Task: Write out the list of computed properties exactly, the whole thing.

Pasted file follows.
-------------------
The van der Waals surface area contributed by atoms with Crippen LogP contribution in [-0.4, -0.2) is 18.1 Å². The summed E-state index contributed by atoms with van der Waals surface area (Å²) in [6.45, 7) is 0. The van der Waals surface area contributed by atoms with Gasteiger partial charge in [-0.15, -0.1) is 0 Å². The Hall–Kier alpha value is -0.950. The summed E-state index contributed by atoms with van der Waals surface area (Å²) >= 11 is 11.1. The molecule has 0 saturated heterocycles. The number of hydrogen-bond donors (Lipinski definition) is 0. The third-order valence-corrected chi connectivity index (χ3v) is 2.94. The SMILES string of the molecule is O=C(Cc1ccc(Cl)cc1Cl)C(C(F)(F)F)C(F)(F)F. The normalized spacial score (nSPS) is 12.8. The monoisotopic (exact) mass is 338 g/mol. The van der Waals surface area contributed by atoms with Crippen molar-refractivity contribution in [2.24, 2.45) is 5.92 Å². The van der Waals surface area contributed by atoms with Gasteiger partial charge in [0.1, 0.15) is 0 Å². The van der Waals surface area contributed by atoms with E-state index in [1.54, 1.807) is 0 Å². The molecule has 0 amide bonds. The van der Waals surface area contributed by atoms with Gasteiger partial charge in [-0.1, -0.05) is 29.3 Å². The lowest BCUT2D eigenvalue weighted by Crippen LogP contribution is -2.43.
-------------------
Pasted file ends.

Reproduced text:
The van der Waals surface area contributed by atoms with Crippen LogP contribution in [-0.4, -0.2) is 18.1 Å². The summed E-state index contributed by atoms with van der Waals surface area (Å²) in [6.45, 7) is 0. The van der Waals surface area contributed by atoms with Gasteiger partial charge in [-0.15, -0.1) is 0 Å². The Hall–Kier alpha value is -0.950. The summed E-state index contributed by atoms with van der Waals surface area (Å²) >= 11 is 11.1. The molecule has 0 saturated heterocycles. The number of hydrogen-bond donors (Lipinski definition) is 0. The third-order valence-corrected chi connectivity index (χ3v) is 2.94. The SMILES string of the molecule is O=C(Cc1ccc(Cl)cc1Cl)C(C(F)(F)F)C(F)(F)F. The normalized spacial score (nSPS) is 12.8. The monoisotopic (exact) mass is 338 g/mol. The van der Waals surface area contributed by atoms with Crippen molar-refractivity contribution in [2.24, 2.45) is 5.92 Å². The van der Waals surface area contributed by atoms with Gasteiger partial charge in [0.1, 0.15) is 0 Å². The van der Waals surface area contributed by atoms with E-state index in [1.54, 1.807) is 0 Å². The molecule has 0 amide bonds. The van der Waals surface area contributed by atoms with Gasteiger partial charge in [-0.1, -0.05) is 29.3 Å². The lowest BCUT2D eigenvalue weighted by Crippen LogP contribution is -2.43.